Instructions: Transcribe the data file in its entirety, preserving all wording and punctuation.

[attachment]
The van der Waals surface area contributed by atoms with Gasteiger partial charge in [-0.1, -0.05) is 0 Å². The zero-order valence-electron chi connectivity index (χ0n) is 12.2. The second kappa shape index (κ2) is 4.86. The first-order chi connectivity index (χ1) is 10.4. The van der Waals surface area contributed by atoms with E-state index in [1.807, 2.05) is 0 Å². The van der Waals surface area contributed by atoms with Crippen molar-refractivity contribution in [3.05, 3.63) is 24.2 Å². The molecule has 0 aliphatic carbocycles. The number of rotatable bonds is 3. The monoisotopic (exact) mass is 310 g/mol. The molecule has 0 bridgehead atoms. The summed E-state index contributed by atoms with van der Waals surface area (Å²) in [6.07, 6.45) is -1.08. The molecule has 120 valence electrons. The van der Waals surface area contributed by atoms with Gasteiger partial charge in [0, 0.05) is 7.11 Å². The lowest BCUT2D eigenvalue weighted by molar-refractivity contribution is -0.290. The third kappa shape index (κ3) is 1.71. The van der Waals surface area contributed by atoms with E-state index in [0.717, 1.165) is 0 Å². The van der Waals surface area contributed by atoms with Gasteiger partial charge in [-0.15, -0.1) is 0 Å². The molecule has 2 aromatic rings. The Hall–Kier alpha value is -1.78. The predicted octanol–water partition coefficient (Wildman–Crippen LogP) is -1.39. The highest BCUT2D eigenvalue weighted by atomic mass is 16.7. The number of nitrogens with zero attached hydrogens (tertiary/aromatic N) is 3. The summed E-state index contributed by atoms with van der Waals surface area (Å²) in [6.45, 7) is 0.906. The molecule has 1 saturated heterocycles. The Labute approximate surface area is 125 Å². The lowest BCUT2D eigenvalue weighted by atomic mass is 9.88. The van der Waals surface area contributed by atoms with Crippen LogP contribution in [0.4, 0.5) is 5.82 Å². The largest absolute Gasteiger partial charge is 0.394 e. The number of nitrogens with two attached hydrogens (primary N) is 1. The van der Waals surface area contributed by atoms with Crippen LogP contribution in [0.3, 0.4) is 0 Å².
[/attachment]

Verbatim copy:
The van der Waals surface area contributed by atoms with Gasteiger partial charge in [-0.1, -0.05) is 0 Å². The zero-order valence-electron chi connectivity index (χ0n) is 12.2. The second kappa shape index (κ2) is 4.86. The first-order chi connectivity index (χ1) is 10.4. The van der Waals surface area contributed by atoms with E-state index in [1.807, 2.05) is 0 Å². The van der Waals surface area contributed by atoms with Crippen molar-refractivity contribution in [3.05, 3.63) is 24.2 Å². The molecule has 0 aliphatic carbocycles. The number of rotatable bonds is 3. The monoisotopic (exact) mass is 310 g/mol. The molecule has 0 bridgehead atoms. The summed E-state index contributed by atoms with van der Waals surface area (Å²) in [6.07, 6.45) is -1.08. The molecule has 120 valence electrons. The van der Waals surface area contributed by atoms with Gasteiger partial charge in [0, 0.05) is 7.11 Å². The lowest BCUT2D eigenvalue weighted by molar-refractivity contribution is -0.290. The third kappa shape index (κ3) is 1.71. The van der Waals surface area contributed by atoms with E-state index in [0.717, 1.165) is 0 Å². The van der Waals surface area contributed by atoms with Gasteiger partial charge in [-0.15, -0.1) is 0 Å². The molecule has 2 aromatic rings. The Hall–Kier alpha value is -1.78. The predicted octanol–water partition coefficient (Wildman–Crippen LogP) is -1.39. The highest BCUT2D eigenvalue weighted by atomic mass is 16.7. The number of nitrogens with zero attached hydrogens (tertiary/aromatic N) is 3. The summed E-state index contributed by atoms with van der Waals surface area (Å²) in [6.45, 7) is 0.906. The molecule has 1 saturated heterocycles. The Labute approximate surface area is 125 Å². The lowest BCUT2D eigenvalue weighted by atomic mass is 9.88. The van der Waals surface area contributed by atoms with Crippen LogP contribution in [0.4, 0.5) is 5.82 Å². The largest absolute Gasteiger partial charge is 0.394 e. The number of nitrogens with two attached hydrogens (primary N) is 1. The van der Waals surface area contributed by atoms with Crippen LogP contribution in [0.3, 0.4) is 0 Å².